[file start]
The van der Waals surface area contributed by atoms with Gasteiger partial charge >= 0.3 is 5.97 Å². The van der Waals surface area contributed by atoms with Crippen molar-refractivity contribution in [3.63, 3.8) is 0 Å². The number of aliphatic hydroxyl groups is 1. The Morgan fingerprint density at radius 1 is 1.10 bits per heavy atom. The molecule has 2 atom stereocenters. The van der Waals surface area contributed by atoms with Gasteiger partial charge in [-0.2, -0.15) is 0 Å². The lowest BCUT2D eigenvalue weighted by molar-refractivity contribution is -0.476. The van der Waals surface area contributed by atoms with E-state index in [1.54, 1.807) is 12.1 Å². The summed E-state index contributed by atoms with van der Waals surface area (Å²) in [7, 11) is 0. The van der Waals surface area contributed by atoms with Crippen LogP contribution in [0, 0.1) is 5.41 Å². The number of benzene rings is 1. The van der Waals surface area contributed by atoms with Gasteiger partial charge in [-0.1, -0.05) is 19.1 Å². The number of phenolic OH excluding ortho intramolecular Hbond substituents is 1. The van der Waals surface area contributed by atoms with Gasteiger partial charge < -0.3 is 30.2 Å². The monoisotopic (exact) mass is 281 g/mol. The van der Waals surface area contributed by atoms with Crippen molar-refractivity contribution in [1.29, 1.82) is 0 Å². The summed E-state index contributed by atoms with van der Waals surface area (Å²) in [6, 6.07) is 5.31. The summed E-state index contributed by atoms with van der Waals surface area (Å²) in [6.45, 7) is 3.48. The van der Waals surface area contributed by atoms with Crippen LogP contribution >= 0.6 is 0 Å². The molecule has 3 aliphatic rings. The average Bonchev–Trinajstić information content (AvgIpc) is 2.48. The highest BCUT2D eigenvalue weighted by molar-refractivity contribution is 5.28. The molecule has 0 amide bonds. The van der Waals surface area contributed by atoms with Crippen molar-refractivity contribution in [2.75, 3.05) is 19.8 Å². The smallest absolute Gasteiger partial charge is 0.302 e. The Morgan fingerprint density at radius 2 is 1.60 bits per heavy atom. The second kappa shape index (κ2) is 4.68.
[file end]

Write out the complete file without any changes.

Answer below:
The van der Waals surface area contributed by atoms with Gasteiger partial charge >= 0.3 is 5.97 Å². The van der Waals surface area contributed by atoms with Crippen molar-refractivity contribution in [3.63, 3.8) is 0 Å². The number of aliphatic hydroxyl groups is 1. The Morgan fingerprint density at radius 1 is 1.10 bits per heavy atom. The molecule has 2 atom stereocenters. The van der Waals surface area contributed by atoms with Gasteiger partial charge in [-0.2, -0.15) is 0 Å². The lowest BCUT2D eigenvalue weighted by molar-refractivity contribution is -0.476. The van der Waals surface area contributed by atoms with E-state index in [1.54, 1.807) is 12.1 Å². The summed E-state index contributed by atoms with van der Waals surface area (Å²) in [7, 11) is 0. The van der Waals surface area contributed by atoms with Crippen LogP contribution in [0, 0.1) is 5.41 Å². The number of benzene rings is 1. The van der Waals surface area contributed by atoms with Gasteiger partial charge in [-0.1, -0.05) is 19.1 Å². The number of phenolic OH excluding ortho intramolecular Hbond substituents is 1. The van der Waals surface area contributed by atoms with Gasteiger partial charge < -0.3 is 30.2 Å². The monoisotopic (exact) mass is 281 g/mol. The van der Waals surface area contributed by atoms with Crippen molar-refractivity contribution in [1.29, 1.82) is 0 Å². The summed E-state index contributed by atoms with van der Waals surface area (Å²) in [6, 6.07) is 5.31. The summed E-state index contributed by atoms with van der Waals surface area (Å²) in [6.45, 7) is 3.48. The van der Waals surface area contributed by atoms with Crippen LogP contribution >= 0.6 is 0 Å². The molecule has 3 aliphatic rings. The average Bonchev–Trinajstić information content (AvgIpc) is 2.48. The highest BCUT2D eigenvalue weighted by molar-refractivity contribution is 5.28. The molecule has 0 amide bonds. The van der Waals surface area contributed by atoms with Crippen molar-refractivity contribution in [2.75, 3.05) is 19.8 Å². The smallest absolute Gasteiger partial charge is 0.302 e. The Morgan fingerprint density at radius 2 is 1.60 bits per heavy atom. The second kappa shape index (κ2) is 4.68.